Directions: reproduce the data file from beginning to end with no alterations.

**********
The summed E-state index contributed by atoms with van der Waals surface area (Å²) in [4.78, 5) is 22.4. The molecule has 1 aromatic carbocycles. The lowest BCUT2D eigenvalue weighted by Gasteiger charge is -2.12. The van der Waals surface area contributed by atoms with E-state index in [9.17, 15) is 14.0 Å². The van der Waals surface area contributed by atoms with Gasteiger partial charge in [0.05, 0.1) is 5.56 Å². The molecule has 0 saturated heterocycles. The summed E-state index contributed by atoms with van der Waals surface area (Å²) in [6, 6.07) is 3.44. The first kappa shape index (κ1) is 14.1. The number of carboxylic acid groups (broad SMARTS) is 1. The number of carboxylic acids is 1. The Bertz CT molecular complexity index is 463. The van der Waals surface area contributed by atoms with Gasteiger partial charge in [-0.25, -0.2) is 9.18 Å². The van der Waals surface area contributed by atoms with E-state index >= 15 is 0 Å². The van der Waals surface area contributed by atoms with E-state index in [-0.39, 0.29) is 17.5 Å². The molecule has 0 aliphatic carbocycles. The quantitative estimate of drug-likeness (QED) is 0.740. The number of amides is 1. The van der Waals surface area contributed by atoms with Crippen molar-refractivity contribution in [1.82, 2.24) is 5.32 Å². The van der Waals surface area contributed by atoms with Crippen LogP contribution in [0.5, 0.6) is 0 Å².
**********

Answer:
The summed E-state index contributed by atoms with van der Waals surface area (Å²) in [4.78, 5) is 22.4. The molecule has 1 aromatic carbocycles. The lowest BCUT2D eigenvalue weighted by Gasteiger charge is -2.12. The van der Waals surface area contributed by atoms with E-state index in [9.17, 15) is 14.0 Å². The van der Waals surface area contributed by atoms with Gasteiger partial charge in [0.05, 0.1) is 5.56 Å². The molecule has 0 saturated heterocycles. The summed E-state index contributed by atoms with van der Waals surface area (Å²) in [6, 6.07) is 3.44. The first kappa shape index (κ1) is 14.1. The number of carboxylic acid groups (broad SMARTS) is 1. The number of carboxylic acids is 1. The Bertz CT molecular complexity index is 463. The van der Waals surface area contributed by atoms with Gasteiger partial charge in [-0.25, -0.2) is 9.18 Å². The van der Waals surface area contributed by atoms with E-state index >= 15 is 0 Å². The van der Waals surface area contributed by atoms with E-state index in [-0.39, 0.29) is 17.5 Å². The molecule has 0 aliphatic carbocycles. The quantitative estimate of drug-likeness (QED) is 0.740. The number of amides is 1. The van der Waals surface area contributed by atoms with Crippen molar-refractivity contribution in [1.82, 2.24) is 5.32 Å². The van der Waals surface area contributed by atoms with Crippen LogP contribution in [0.5, 0.6) is 0 Å².